When did humour become a generally preferred response to a criminal offense?

The normalization of racist ideas and stereotypes in society through humour can be explained by primarily looking at racism as an ideology. Jan Blommaert, professor of language, culture and globalization at Tilburg University, underlines that racism is an ideology and is thus generally grounded in social structures. Racism is the effect of a process of normalization. As long as a message is spread frequently enough, people will eventually believe it to be true. The message is assumed to be ‘normal’, e.g. it becomes seen as factual information. In this light, humour and jokes can implicitly carry (and normalize) a racist message.

While Alves was never racist himself, he may have contributed subconsciously to the normalization of an existing racist idea (that seems to link the Brazilian football player to a monkey, based on their looks) through humour. From another point of view, the very fact that we would consider Alves' response witty and humorous can be seen as a detrimental effect of ideological racism that reduces Alves' defiant response to an entertaining event. Cultural theorist and sociologist Stuart Hall makes a critical observation on why the use of humour with regards to racism remains a serious issue, regardless of the intention with which such humour is employed. In his article ‘Racist ideologies and the media’ (2000) he states that jokes involving racism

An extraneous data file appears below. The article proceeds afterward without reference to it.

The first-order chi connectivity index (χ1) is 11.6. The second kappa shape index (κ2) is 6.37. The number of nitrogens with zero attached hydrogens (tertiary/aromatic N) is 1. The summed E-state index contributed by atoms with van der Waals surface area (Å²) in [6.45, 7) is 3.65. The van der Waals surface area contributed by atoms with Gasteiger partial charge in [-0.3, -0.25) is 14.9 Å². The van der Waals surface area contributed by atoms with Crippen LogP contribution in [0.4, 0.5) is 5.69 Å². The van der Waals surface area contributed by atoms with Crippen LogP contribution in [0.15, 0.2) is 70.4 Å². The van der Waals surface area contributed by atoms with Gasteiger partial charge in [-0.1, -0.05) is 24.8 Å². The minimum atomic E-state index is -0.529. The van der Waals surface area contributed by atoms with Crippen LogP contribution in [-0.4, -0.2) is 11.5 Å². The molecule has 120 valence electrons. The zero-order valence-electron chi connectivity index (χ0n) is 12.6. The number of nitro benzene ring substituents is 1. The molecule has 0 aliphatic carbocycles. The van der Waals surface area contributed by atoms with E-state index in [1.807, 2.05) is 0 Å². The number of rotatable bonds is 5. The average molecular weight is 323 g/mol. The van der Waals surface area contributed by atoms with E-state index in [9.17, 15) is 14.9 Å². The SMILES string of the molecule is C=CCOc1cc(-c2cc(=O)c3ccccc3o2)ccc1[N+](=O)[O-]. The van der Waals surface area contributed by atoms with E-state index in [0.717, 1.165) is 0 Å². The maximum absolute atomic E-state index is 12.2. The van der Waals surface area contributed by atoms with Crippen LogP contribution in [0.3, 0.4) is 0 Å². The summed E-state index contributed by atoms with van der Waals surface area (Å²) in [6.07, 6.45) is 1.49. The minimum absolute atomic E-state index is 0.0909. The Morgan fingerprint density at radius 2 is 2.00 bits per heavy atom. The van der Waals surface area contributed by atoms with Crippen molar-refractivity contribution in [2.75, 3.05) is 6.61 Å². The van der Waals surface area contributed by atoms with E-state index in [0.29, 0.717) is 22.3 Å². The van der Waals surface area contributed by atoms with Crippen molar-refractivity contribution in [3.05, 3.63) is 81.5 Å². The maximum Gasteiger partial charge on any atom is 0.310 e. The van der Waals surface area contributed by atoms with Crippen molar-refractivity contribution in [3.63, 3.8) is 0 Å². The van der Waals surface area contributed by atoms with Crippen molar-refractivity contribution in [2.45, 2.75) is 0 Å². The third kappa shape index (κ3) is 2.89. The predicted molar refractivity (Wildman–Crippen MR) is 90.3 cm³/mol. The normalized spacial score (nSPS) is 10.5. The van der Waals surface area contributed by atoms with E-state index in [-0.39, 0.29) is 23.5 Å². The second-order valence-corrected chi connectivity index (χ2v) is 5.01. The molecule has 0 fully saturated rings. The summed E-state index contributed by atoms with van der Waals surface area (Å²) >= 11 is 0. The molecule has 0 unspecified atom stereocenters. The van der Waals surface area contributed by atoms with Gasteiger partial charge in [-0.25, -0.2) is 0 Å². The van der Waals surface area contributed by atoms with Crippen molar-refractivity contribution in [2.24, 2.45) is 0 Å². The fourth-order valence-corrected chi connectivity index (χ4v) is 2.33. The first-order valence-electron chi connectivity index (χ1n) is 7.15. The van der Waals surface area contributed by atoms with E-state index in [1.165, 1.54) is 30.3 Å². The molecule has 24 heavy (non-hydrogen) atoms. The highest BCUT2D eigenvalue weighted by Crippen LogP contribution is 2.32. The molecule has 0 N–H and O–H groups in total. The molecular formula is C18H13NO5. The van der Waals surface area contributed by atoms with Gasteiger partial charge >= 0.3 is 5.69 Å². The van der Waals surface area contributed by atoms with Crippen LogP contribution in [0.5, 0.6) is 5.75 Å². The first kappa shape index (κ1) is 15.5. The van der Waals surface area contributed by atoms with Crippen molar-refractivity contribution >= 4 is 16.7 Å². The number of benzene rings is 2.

“reinforce the difference [where relations of racial superiority and inferiority prevail] and reproduce the unequal relations because (…) the point of the joke depends on the existence of racism. Thus they reproduce the categories and relations of racism, even while normalizing them through laughter. To state the good intentions of the joke-makers does not resolve the problem here, because they are not in control of the circumstances – conditions of continuing racism – in which their joke discourse will be read and heard” (Hall, 2000, p. 279).

That employing a sense of humour in combatting racism can have reversed consequences in the long run is clear, but these exact consequences are difficult to predict. It is difficult to measure the normalizing effect jokes that dependent on racist relations may potentially have on racist ideas and stereotypes in society. On the other hand, spontaneous jokes can help lighten the situation at the moment the racist incident occurs. They may even become acts of defiance; ways of raising awareness in society that racism is in fact a crime that should be taken seriously. After all, in Alves’ case, the eating of the banana was quickly taken up on social media. After fellow Brazilian football player Neymar posted a picture on social media of himself and his son eating bananas together, accompanied by the hashtag #WeAreAllMonkeys, photographing oneself eating a banana became a brief media hype of online resistance to racism and a call for equality. Apart from the potentially normalizing effect of humour on racist ideologies, Alves’ seemingly humorous uptake of a racist incident in sports resulted in a short-term online anti-racism movement as well.